Puchka vs Pani Puri- The emotional outburst!

Adrit Mishra
4 min readMay 19, 2018


‘No these are not puchkas, it’s not the same. You have deceived me. I will not pay for these’. I heard one of the loudest shrieks in the by lanes of Bandra. The stall vendor tried to reason out, “No mam these are pani-puri only”. “No”, she was vehement. ‘These are not puchkas’, she retorted.

Usually I avoid being part of any such trivial confrontations on Sunday evenings, but there was something here which drew me instantly towards it- the word ‘puchka’. It had Calcutta written all over it and sent me down the memory lane to Joka wherein one of my Bengali friends had passionately and painstakingly explained me the difference between a puchka and a pani puri. And I had instantly fell into love- not with the puchkas (they are tasty though) but with the literary punch smacked in with his argument & explanation. The style was unique but lovable. ‘It runs here in the blood, you see’, he had told me. ‘We only get involved with the stuff we care about. But when we do, we can elucidate logic & reasoning which is un-matchable’.

Here on a Sunday evening, I could feel those vibes. I went close to the stall. She continued, ‘Why did you say that you have puchkas when I inquired. You have cheated me’. The poor chap stood scandalized. He was serving this to Mumbaikars for so long & suddenly got questioned over the dish’s originality and authenticity. He hit back, ‘Madam you know that Ranbir Kapoor has eaten these and signed them off’, showing the picture of the super star with the stall and a thumbs-up confirming the product. That was a serious brand endorsement which for a moment made me realize that I resided in a lane where Ranbir Kapoor visits to have pani-puris. That probably justified the high burgeoning Bandra rentals.

“The greatest scientific discovery was the discovery of ignorance. Once people realize how little they know about the World, they find good reason to seek new knowledge, which leads up to the road to progress”, she quipped. Realizing that this is too heavy a literary downpour for the guy, I stepped in, ‘Haven’t you added mashed potatoes to the tangy water’. Before the guy could react, she gleamed in her large green eyes.

“Thank God someone here knows the essence of Puchkas. Are you from West Bengal? ‘No, not really’. I replied, ‘But have studied there and indeed cherished the charm of puchkas; why don’t you tell him the difference actually. As you rightly said, he seems unaware?”

She felt a sense of pride & rejuvenation! This gave her the perfect moment to execute breathtaking intellectual somersaults that landed all of us back to her college days when she had discovered the difference. She began, “Puchkas contains boiled gram, mashed potatoes, tangy chutney and spicy water as the filling. Also the puri is darker and bigger in size. Pani Puri typically has the white peas curry filled in the imli chutney that goes inside. Golgappa, the 3rd variant, has a mix of potatoes, chickpea, tangy & sweet water, mint and spices as the filling. And the 4th variant, found in Odisha, is called Gupchup because it eliminates the potatoes & is much lighter to eat.” She concluded with a sense of valor & achievement on her face.

She was about to leave before which I requested the vendor to try and make a puchka for her. He was still stunned, having discovered the absolute truth about pani puri, emanating from a super human source. He agreed and started making one.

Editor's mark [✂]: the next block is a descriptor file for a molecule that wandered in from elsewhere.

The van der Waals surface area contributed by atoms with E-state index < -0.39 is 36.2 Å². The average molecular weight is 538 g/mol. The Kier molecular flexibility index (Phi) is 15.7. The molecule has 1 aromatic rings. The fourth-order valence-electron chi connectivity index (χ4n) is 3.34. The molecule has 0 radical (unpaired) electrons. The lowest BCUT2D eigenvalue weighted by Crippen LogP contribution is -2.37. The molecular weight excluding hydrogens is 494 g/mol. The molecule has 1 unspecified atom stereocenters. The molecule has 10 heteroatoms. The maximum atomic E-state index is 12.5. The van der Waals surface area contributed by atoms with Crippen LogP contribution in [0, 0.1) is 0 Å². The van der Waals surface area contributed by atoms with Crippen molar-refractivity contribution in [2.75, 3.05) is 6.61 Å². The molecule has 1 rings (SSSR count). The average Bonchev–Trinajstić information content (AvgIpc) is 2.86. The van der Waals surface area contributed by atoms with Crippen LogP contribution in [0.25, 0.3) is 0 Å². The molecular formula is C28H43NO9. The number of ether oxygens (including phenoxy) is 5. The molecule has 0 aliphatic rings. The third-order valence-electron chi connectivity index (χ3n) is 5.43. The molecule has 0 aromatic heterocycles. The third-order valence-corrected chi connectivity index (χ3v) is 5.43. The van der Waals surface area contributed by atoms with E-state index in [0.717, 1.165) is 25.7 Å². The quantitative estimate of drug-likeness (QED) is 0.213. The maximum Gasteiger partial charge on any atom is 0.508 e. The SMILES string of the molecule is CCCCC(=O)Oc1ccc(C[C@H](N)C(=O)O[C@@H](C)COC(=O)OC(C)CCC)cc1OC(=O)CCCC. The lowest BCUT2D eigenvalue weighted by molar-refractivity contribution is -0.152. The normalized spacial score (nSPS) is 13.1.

Seeing this she continued, ‘You know we are so patient till someone tries to illogically argue.’ I replied, ‘Ya truckloads of patience — I have seen in Calcutta, I still remember people playing chess below the Kalighat Bridge amidst utter chaos, noise and disturbances. But nothing diverted their attention. You walk slightly ahead to the chai and samosa stalls….”

She interrupted, “Chah and Singhada stalls, you mean? They are different, I hope you know!

Hurriedly I corrected myself, “Yes at the chah & singhada stalls- discussions ranged from J&K Indo-Pak solutions to the Indian monetary policy. I had witnessed intellectual diversity for the first time in Calcutta. And they had truckloads of time for it.’ A broad smile adored her faced as she stamped the final verdict, ‘Yes you may say the city is slow and all. But it has Joy and serenity. It has the highest quotient of intelligence & intellectualism combined together’. She gulped the puchkas as it arrived. ‘Ya, its average… 7/10 but at least you tried and have understood it right. Thank God. It’s a simple thing but you guys make a mess of it.’

She opened her purse and continued, “We are the people who come from the land of art, culture & culinary delight. We desire small pleasures in life but when it goes wrong, it hurts us. And we burst out passionately”. She handed the cash to the guy and left contented, thanking me for assisting her in making the guy realize his biggest folly of his life. As she walked off, I saw the cover of the book she was carrying, which read ‘The God of small Things’.

“It was such a small thing”. The vendor burst out. She could have just asked me to add minced potatoes & a little tangy chutney to the matter. Feeling intellectually burdened, I patted on his back and shrugged off, only to get a call from my wife, who is, by the way, a nonchalant admirer of her own ‘chah’, ‘singhada’ & ‘puchka’.



Adrit Mishra

When statistics & management insights transcends into philosophical, introspective & poetic ones